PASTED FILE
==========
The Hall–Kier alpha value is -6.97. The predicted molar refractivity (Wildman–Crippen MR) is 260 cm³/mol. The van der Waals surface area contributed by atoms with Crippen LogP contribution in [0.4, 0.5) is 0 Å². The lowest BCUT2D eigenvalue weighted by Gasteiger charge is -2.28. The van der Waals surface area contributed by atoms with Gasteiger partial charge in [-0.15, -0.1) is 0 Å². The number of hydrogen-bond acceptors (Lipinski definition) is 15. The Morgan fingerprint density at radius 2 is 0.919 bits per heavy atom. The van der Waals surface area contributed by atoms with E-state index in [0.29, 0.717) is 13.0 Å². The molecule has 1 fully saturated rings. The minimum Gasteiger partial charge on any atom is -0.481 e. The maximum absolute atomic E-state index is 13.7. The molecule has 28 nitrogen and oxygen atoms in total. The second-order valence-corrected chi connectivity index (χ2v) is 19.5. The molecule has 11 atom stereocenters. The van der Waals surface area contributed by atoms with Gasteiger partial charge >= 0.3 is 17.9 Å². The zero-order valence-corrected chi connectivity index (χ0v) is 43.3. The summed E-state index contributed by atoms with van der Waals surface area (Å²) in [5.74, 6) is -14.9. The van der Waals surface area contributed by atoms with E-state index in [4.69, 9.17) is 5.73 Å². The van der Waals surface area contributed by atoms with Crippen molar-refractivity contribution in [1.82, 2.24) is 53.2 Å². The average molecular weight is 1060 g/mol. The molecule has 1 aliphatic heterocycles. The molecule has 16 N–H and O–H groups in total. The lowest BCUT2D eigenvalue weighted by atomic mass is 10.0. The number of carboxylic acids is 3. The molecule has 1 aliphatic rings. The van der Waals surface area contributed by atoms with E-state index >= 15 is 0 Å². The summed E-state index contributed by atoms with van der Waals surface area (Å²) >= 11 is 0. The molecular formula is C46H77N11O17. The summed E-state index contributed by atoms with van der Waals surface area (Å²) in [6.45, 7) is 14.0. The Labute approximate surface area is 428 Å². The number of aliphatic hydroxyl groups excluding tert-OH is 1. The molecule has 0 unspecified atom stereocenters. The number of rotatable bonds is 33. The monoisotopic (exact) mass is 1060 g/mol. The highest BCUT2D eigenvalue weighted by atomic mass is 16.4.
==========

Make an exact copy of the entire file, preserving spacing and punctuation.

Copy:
The Hall–Kier alpha value is -6.97. The predicted molar refractivity (Wildman–Crippen MR) is 260 cm³/mol. The van der Waals surface area contributed by atoms with Crippen LogP contribution in [0.4, 0.5) is 0 Å². The lowest BCUT2D eigenvalue weighted by Gasteiger charge is -2.28. The van der Waals surface area contributed by atoms with Gasteiger partial charge in [-0.15, -0.1) is 0 Å². The number of hydrogen-bond acceptors (Lipinski definition) is 15. The Morgan fingerprint density at radius 2 is 0.919 bits per heavy atom. The van der Waals surface area contributed by atoms with E-state index in [0.29, 0.717) is 13.0 Å². The molecule has 1 fully saturated rings. The minimum Gasteiger partial charge on any atom is -0.481 e. The maximum absolute atomic E-state index is 13.7. The molecule has 28 nitrogen and oxygen atoms in total. The second-order valence-corrected chi connectivity index (χ2v) is 19.5. The molecule has 11 atom stereocenters. The van der Waals surface area contributed by atoms with Gasteiger partial charge >= 0.3 is 17.9 Å². The zero-order valence-corrected chi connectivity index (χ0v) is 43.3. The summed E-state index contributed by atoms with van der Waals surface area (Å²) in [5.74, 6) is -14.9. The van der Waals surface area contributed by atoms with E-state index in [4.69, 9.17) is 5.73 Å². The van der Waals surface area contributed by atoms with Crippen molar-refractivity contribution in [1.82, 2.24) is 53.2 Å². The average molecular weight is 1060 g/mol. The molecule has 1 aliphatic heterocycles. The molecule has 16 N–H and O–H groups in total. The lowest BCUT2D eigenvalue weighted by atomic mass is 10.0. The number of carboxylic acids is 3. The molecule has 1 aliphatic rings. The van der Waals surface area contributed by atoms with E-state index >= 15 is 0 Å². The summed E-state index contributed by atoms with van der Waals surface area (Å²) >= 11 is 0. The molecular formula is C46H77N11O17. The summed E-state index contributed by atoms with van der Waals surface area (Å²) in [6.45, 7) is 14.0. The Labute approximate surface area is 428 Å². The number of aliphatic hydroxyl groups excluding tert-OH is 1. The molecule has 0 unspecified atom stereocenters. The number of rotatable bonds is 33. The monoisotopic (exact) mass is 1060 g/mol. The highest BCUT2D eigenvalue weighted by atomic mass is 16.4.